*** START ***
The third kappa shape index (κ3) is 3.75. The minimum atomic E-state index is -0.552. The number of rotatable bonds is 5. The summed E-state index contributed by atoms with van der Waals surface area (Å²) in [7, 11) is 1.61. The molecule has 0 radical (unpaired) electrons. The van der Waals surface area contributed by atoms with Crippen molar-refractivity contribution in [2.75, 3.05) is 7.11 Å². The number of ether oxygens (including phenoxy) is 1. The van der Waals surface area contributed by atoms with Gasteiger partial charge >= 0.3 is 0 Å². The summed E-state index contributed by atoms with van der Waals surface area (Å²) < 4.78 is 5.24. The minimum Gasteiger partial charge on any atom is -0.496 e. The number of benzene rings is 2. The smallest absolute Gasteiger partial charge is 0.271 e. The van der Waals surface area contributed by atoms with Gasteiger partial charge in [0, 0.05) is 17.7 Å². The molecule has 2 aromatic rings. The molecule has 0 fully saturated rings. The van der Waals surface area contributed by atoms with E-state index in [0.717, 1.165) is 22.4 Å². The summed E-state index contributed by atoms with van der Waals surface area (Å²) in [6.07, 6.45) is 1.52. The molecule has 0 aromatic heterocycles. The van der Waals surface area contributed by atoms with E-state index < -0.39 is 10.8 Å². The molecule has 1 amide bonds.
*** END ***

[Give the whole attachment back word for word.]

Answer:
The third kappa shape index (κ3) is 3.75. The minimum atomic E-state index is -0.552. The number of rotatable bonds is 5. The summed E-state index contributed by atoms with van der Waals surface area (Å²) in [7, 11) is 1.61. The molecule has 0 radical (unpaired) electrons. The van der Waals surface area contributed by atoms with Crippen molar-refractivity contribution in [2.75, 3.05) is 7.11 Å². The number of ether oxygens (including phenoxy) is 1. The van der Waals surface area contributed by atoms with Gasteiger partial charge >= 0.3 is 0 Å². The summed E-state index contributed by atoms with van der Waals surface area (Å²) < 4.78 is 5.24. The minimum Gasteiger partial charge on any atom is -0.496 e. The number of benzene rings is 2. The smallest absolute Gasteiger partial charge is 0.271 e. The van der Waals surface area contributed by atoms with Gasteiger partial charge in [0, 0.05) is 17.7 Å². The molecule has 2 aromatic rings. The molecule has 0 fully saturated rings. The van der Waals surface area contributed by atoms with E-state index in [0.717, 1.165) is 22.4 Å². The summed E-state index contributed by atoms with van der Waals surface area (Å²) in [6.07, 6.45) is 1.52. The molecule has 0 aromatic heterocycles. The van der Waals surface area contributed by atoms with E-state index < -0.39 is 10.8 Å². The molecule has 1 amide bonds.